4 Be glad in the Lord always! Again I say, be glad! 5 Let your gentleness show in your treatment of all people. The Lord is near. 6 Don’t be anxious about anything; rather, bring up all of your requests to God in your prayers and petitions, along with giving thanks. 7 Then the peace of God that exceeds all understanding will keep your hearts and minds safe in Christ Jesus.
8 From now on, brothers and sisters, if anything is excellent and if anything is admirable, focus your thoughts on these things: all that is true, all that is holy, all that is just, all that is pure, all that is lovely, and all that is worthy of praise. 9 Practice these things: whatever you learned, received, heard, or saw in us. The God of peace will be with you.
Bob Goff said a key to fixing our eyes on Jesus (we read about that yesterday) is to “be careful about what we fill our head with.” What we choose to focus on shapes how we relate to God and others. The apostle Paul’s words in Philippians “…could sound like empty sentimentality if not for the fact that Paul is writing from prison…. When we bring the things that cause us stress into prayer, we put ourselves and our troubles inside a much bigger picture: the story of God’s love for us in Jesus Christ, a love that is stronger than anything that can hurt us or those we love.”*
Lord Jesus, teach me how to think your thoughts. Guide me into a thought life obsessed, not with fear, anger or ugliness, but with all that is excellent and admirable. Amen.
* Cynthia M. Campbell, sidebar article “Stress” in The CEB Women’s Bible. Nashville: Abingdon Press, 2016, p. 1492.
** I-Jin Loh and Eugene A. Nida, A Handbook on Paul’s Letter to the Philippians. New York: United Bible Societies, 1977, p. 134.
I grew up in a somewhat thrifty family where we were taught not to let food go to waste. This meant that when we found bread that had a little bit of mold on it, it wasn’t a big deal. We’d just cut off the moldy part. We didn’t worry about it because we were eliminating the rotten part… or so we thought. It wasn’t until just recently that I learned otherwise. Mold is a fungus, and the mold that you see on the bread is only a portion of the entire fungus. The green fuzz doesn’t represent the system of roots which are invisible to the naked eye. When you think you are eating the “clean” portion of the bread, you don’t realize that it is filled with mold.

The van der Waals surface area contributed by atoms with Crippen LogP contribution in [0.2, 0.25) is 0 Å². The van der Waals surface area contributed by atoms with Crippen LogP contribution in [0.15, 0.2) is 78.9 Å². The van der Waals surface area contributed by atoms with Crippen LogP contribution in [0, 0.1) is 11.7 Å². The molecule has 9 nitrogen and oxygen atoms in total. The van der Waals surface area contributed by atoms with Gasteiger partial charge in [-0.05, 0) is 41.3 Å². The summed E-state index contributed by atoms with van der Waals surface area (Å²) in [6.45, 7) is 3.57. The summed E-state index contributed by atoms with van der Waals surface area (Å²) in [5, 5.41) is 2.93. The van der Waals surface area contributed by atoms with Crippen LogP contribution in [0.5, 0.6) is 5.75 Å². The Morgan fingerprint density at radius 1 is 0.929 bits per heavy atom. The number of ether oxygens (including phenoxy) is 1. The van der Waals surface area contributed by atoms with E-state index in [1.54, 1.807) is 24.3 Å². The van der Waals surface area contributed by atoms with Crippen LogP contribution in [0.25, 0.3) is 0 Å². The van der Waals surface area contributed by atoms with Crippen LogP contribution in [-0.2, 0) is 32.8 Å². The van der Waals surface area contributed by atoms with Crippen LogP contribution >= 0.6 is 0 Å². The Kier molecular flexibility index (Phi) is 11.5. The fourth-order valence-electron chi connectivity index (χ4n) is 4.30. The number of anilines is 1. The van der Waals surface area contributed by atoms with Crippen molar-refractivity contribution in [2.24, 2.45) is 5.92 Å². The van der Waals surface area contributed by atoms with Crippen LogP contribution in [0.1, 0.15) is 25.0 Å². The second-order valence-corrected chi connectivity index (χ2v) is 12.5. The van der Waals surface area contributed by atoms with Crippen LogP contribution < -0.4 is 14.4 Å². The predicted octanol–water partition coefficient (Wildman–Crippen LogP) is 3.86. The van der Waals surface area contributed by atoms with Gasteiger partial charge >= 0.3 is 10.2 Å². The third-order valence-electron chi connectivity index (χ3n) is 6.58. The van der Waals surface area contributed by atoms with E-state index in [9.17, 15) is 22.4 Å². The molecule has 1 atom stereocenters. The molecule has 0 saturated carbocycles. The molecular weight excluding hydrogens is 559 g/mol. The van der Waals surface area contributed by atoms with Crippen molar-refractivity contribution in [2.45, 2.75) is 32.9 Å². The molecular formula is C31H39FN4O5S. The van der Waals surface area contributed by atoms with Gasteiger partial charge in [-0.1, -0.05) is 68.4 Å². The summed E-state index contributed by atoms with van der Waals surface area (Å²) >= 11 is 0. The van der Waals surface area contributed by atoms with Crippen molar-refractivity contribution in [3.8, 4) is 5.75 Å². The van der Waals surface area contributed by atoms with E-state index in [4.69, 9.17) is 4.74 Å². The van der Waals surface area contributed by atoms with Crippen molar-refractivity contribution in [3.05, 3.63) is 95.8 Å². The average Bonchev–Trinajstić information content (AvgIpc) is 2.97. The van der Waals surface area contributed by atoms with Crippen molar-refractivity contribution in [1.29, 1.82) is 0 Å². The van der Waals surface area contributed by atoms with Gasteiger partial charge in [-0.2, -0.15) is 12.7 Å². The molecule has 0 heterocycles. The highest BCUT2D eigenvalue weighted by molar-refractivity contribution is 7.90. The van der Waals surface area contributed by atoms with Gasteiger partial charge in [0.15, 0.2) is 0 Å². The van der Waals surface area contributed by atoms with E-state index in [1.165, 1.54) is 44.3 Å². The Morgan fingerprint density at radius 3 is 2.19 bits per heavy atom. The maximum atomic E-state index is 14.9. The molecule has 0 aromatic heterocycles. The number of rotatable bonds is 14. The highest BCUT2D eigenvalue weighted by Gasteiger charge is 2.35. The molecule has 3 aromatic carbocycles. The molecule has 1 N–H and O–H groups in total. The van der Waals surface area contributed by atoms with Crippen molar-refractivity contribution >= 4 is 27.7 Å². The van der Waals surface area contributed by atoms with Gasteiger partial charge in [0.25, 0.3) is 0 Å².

Our souls are a bit like bread. It’s easy to see we are moldy when we’re angry, selfish, or rude. We can try to cut out these behaviors just as we’d cut off the mold on bread. However, the problem isn’t solely the behaviors just as the mold isn’t solely the green fuzz. Both go deeper. The roots of poor behavior are often insecurities, anxieties, and hurt. If you see yourself looking moldy from the outside, think about what is likely going on in the inside. From there you can take the advice given to the Philippians who were obviously dealing with moldy souls as well:
Don’t be anxious about anything; rather, bring up all of your requests to God in your prayers and petitions, along with giving thanks. Then the peace of God that exceeds all understanding will keep your hearts and minds safe in Christ Jesus. From now on, brothers and sisters, if anything is excellent and if anything is admirable, focus your thoughts on these things: all that is true, all that is holy, all that is just, all that is pure, all that is lovely, and all that is worthy of praise.
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